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Inexpensive treatment stops multi-drug resistant TB in its tracks

A standard and inexpensive tuberculosis treatment regimen cut the overall TB rate in half and lowered the rate of drug-resistant cases even more dramatically in a remote Mexican health district with a high prevalence of the disease. "This shows what basic TB control can accomplish," said Maria de Lourdes Garca Garca, a Howard Hughes Medical Institute international research scholar who led the Mexican study.

To learn more about TB transmission in less developed countries, Garca Garca and colleagues from the National Institutes of Mexico and Stanford University launched a five-year study in the Orizaba Health Jurisdiction, four hours by bus southeast of Mexico City. The district, which has a higher rate of TB than Mexico as a whole, encompasses five mostly urban communities in an industrialized valley and surrounding rural mountains.

Supported by HHMI, the U.S. National Institutes of Health, and the Wellcome Trust, the study used modern molecular epidemiologic approaches, in addition to screenings, clinical assessment of people reporting symptoms, supervised treatment, and follow-up, to explore a global health problem.

At the outset, 22 percent of previously untreated patients with pulmonary TB were carrying drug-resistant strains, and 6.7 percent had multiple-drug resistance. By the study's final year, only 7.8 percent of new TB patients carried drug-resistant strains, and there were no cases of multiple-drug resistant TB.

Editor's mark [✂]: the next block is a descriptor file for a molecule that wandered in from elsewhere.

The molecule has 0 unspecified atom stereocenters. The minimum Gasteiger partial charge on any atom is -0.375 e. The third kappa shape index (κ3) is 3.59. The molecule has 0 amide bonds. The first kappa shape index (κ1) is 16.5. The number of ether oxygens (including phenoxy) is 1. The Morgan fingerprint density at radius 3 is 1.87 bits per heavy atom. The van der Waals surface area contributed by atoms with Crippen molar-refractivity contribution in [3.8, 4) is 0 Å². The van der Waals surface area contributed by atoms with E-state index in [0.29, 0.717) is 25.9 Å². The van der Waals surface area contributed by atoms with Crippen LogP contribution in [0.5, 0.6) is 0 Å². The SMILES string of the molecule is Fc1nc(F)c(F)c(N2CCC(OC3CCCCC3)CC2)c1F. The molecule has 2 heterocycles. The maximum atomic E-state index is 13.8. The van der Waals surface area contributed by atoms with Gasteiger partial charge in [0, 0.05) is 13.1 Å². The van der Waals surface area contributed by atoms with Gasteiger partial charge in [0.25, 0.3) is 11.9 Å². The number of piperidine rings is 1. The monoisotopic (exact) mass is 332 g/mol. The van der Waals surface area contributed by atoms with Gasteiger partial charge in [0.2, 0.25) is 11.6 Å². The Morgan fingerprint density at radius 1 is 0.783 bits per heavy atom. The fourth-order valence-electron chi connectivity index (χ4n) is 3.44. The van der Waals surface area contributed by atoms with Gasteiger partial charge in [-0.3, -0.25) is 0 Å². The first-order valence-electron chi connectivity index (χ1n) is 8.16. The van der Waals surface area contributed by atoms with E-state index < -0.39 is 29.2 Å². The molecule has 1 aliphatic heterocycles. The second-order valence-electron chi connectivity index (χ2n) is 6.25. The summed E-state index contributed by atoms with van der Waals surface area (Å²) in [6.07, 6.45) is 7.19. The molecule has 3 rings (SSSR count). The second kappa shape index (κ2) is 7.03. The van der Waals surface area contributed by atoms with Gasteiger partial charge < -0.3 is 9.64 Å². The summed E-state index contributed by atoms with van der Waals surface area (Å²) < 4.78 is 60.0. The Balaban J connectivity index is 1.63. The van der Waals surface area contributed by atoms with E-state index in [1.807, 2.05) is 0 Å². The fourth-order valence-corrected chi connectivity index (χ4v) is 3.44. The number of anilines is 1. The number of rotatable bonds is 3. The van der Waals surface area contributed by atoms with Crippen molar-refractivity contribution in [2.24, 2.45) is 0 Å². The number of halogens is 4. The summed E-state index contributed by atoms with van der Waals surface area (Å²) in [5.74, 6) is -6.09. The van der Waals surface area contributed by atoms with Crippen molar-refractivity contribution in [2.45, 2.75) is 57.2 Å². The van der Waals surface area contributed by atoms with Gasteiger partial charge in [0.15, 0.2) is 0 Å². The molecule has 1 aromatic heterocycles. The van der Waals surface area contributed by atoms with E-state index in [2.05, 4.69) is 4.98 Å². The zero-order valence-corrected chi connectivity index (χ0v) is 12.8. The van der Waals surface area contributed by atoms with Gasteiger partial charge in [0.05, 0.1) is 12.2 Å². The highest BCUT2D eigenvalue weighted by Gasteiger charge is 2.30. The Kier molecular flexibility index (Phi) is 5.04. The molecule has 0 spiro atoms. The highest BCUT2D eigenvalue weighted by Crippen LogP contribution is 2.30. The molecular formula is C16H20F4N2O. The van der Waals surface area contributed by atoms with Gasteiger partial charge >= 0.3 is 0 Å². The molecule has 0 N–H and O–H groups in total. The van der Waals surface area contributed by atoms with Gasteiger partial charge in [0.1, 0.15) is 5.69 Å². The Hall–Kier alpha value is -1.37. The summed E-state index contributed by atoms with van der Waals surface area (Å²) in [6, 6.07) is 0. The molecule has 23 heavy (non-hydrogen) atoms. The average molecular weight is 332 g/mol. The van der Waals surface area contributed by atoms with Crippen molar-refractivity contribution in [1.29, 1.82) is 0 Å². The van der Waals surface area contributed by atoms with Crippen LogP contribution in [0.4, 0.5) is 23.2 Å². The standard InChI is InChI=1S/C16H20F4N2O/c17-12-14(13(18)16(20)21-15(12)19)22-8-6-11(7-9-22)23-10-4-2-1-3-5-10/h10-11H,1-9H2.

The researchers report their findings in the April 2, 2005 issue of the British medical journal The Lancet. A commentary by Marcos Espinal, executive secretary of the World Health Organization's Stop TB Partnership, appears in the same issue.

People with TB must take four standard drugs daily for six months. They may begin to feel better after a month, which tends to lead them to skip doses, but if they stop taking the drugs for any reason, the drugs may become ineffective and multi-drug resistant TB may
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Contact: Cindy Fox Aisen
aisenc@hhmi.org
317-843-2276
Howard Hughes Medical Institute
31-Mar-2005


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